It’s happened to most of us. ‘That joke’ (or comment, action or question) at work that made us feel uncomfortable. And yet, we put up with it – and perhaps even laughed along with it. But why?
This has to be the diagram we draw the most often in any week at Vista Learning. It’s a representation of the functions of the human brain based on a theory by Dr. Paul Maclean in the 1950s.
How do we use this tool?
We use it to help managers make sense of – and therefore handle effectively – emotional reactions from team members.
Dr. Maclean’s theory in so far as it relates to the evolution of the structure of our brains has been widely criticised since then, as understanding of neuroscience has developed, but the inter-play between the different ‘parts’ of the brain, and their respective roles in influencing our reactions, is still recognised. See this interesting article from the Yale School of Medicine, written soon after Dr. Maclean’s death.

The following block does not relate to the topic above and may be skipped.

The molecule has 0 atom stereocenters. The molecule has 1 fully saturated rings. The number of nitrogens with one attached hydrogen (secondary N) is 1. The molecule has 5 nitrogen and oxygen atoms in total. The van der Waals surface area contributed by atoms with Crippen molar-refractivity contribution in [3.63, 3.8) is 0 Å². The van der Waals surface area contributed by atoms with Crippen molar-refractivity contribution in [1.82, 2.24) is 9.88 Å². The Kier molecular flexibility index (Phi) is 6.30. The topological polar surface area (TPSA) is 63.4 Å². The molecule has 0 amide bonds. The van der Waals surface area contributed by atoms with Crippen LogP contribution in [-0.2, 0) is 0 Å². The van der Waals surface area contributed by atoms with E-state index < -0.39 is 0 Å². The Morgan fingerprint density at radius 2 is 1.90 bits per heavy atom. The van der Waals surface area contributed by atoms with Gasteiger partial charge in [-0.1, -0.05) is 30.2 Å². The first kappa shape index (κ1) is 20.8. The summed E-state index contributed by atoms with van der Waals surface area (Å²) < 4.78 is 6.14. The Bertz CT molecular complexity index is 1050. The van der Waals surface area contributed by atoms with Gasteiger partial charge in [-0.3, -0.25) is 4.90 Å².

It gives a straightforward and memorable way to explain why people respond well to feedback (and how to overcome it); and in this example, why team members do not speak up when they experience (or witness) inappropriate behaviour. Once our delegates understand why they don’t, they become open to exploring techniques how to overcome a first instinct – and so do it well.